Creating supplier intelligence by managing supplier data effectively

The next big topic for digital transformation in supplier management is the further development and implementation of platform technologies, which enable multiple players to interact and communicate on a centralized channel. Platforms are the first stage and baseline for supplier ecosystems, which have the potential to transform the traditional supply chain structure and revolutionize the collaboration between buyers and suppliers. The two advantages deriving from supplier ecosystems include the bundled know-how of all players at a centralized knowledge hub and the increased transparency across the whole value network, which allows better coordination and e.g. an early identification of supply shortages. However, only a few procurement executives see ecosystems in the short term – they rather expect that this topic will take at least a couple of years to come alive and create significant benefits.

The growing availability of information and data leads to higher transparency of suppliers. This transparency increases the exchangeability of commodity suppliers, allows the supplier manager to select the most suitable partner for a specific business agreement, and can lead to a more dynamic supplier portfolio. The increasing automation of the supplier identification and selection process point into the direction of dynamic supplier portfolios for non-strategic commodity products.

However, the collaboration with strategic partners is fostered and increased and is still seen as a major driver for competitive advantage. We see an unbroken trend towards the reduction of operational supplier relations, which frees up resources for collaboration with strategic suppliers.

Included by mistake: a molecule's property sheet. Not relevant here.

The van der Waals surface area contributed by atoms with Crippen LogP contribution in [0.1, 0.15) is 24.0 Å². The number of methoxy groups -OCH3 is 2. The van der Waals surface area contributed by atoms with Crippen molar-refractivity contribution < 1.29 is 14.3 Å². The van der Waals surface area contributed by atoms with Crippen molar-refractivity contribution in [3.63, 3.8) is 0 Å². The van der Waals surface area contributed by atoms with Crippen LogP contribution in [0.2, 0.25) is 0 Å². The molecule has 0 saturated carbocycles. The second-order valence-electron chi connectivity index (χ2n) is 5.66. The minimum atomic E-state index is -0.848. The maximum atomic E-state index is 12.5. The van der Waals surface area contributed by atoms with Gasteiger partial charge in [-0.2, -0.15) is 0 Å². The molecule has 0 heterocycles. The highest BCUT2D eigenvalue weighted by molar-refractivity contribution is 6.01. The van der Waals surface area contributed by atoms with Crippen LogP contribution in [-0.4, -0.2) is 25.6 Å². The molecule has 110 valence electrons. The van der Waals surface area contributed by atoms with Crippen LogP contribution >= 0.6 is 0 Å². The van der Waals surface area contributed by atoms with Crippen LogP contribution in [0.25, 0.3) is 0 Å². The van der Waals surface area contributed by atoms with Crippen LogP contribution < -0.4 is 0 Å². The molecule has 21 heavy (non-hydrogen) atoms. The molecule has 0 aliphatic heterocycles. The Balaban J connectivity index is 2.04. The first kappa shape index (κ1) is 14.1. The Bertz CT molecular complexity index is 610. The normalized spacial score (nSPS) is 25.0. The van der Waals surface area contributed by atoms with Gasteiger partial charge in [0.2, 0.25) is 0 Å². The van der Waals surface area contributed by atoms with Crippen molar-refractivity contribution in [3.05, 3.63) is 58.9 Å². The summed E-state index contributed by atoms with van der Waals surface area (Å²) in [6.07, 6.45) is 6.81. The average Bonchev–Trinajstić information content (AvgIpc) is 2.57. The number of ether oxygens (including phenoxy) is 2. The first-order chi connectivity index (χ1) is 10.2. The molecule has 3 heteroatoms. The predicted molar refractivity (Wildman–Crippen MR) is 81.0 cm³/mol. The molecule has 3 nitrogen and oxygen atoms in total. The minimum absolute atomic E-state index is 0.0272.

Collaboration on a single platform is crucial to reduce complexity

Our study shows the tremendous potential of digital transformation in supplier management but also reveals the low adoption of digital tools in practice yet. Challenges especially arise due to the human resistance to change, the lack of know-how, and the lack of standardization. Managers need to provide a consistent digital strategy to coordinate the digital transformation and to show a comprehensible way for their employees. Furthermore, they need to offer training and new skill developments to build up internal know-how. The technical component requires more effort in the standardization of processes and clean master data to gain valuable information about the suppliers.

However, the trend towards supplier ecosystems can only become successful if all players coordinate their forces to effectively use network effects. As long as there are too many different solutions and platforms in place, it will remain challenging to coordinate the whole supply network. Our clear recommendation is either an industry-specific network or even better a further consolidation of existing platforms into a global standard.

Part I: Digital Transformation – What’s next for supplier management I

I would like to thank Carlotta Schüßler for her contribution to this article.